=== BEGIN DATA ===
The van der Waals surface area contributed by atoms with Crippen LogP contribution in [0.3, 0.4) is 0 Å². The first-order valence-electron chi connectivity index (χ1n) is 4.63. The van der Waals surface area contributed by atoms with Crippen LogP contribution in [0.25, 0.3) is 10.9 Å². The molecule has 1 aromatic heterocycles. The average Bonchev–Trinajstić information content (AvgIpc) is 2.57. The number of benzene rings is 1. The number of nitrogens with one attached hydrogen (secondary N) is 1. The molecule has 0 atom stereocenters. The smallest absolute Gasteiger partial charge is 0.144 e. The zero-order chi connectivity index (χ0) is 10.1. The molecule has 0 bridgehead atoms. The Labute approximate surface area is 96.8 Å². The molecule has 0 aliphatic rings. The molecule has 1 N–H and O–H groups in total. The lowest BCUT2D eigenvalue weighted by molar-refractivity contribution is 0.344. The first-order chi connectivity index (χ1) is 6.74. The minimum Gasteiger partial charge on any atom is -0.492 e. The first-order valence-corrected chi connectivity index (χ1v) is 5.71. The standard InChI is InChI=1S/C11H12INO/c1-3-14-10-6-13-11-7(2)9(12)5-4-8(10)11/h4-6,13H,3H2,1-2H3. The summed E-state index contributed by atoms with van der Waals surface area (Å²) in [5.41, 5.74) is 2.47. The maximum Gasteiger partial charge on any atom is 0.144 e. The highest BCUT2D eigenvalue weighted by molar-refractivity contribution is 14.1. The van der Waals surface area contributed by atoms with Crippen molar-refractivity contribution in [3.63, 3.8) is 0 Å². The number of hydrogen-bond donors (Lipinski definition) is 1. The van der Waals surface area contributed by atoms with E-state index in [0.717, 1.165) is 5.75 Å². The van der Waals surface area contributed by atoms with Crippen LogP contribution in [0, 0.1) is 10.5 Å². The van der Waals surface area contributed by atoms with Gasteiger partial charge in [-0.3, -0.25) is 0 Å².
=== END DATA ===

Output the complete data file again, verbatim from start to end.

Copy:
The van der Waals surface area contributed by atoms with Crippen LogP contribution in [0.3, 0.4) is 0 Å². The first-order valence-electron chi connectivity index (χ1n) is 4.63. The van der Waals surface area contributed by atoms with Crippen LogP contribution in [0.25, 0.3) is 10.9 Å². The molecule has 1 aromatic heterocycles. The average Bonchev–Trinajstić information content (AvgIpc) is 2.57. The number of benzene rings is 1. The number of nitrogens with one attached hydrogen (secondary N) is 1. The molecule has 0 atom stereocenters. The smallest absolute Gasteiger partial charge is 0.144 e. The zero-order chi connectivity index (χ0) is 10.1. The molecule has 0 bridgehead atoms. The Labute approximate surface area is 96.8 Å². The molecule has 0 aliphatic rings. The molecule has 1 N–H and O–H groups in total. The lowest BCUT2D eigenvalue weighted by molar-refractivity contribution is 0.344. The first-order chi connectivity index (χ1) is 6.74. The minimum Gasteiger partial charge on any atom is -0.492 e. The first-order valence-corrected chi connectivity index (χ1v) is 5.71. The standard InChI is InChI=1S/C11H12INO/c1-3-14-10-6-13-11-7(2)9(12)5-4-8(10)11/h4-6,13H,3H2,1-2H3. The summed E-state index contributed by atoms with van der Waals surface area (Å²) in [5.41, 5.74) is 2.47. The maximum Gasteiger partial charge on any atom is 0.144 e. The highest BCUT2D eigenvalue weighted by molar-refractivity contribution is 14.1. The van der Waals surface area contributed by atoms with Crippen molar-refractivity contribution in [3.63, 3.8) is 0 Å². The number of hydrogen-bond donors (Lipinski definition) is 1. The van der Waals surface area contributed by atoms with E-state index in [0.717, 1.165) is 5.75 Å². The van der Waals surface area contributed by atoms with Crippen LogP contribution in [0, 0.1) is 10.5 Å². The van der Waals surface area contributed by atoms with Gasteiger partial charge in [-0.3, -0.25) is 0 Å².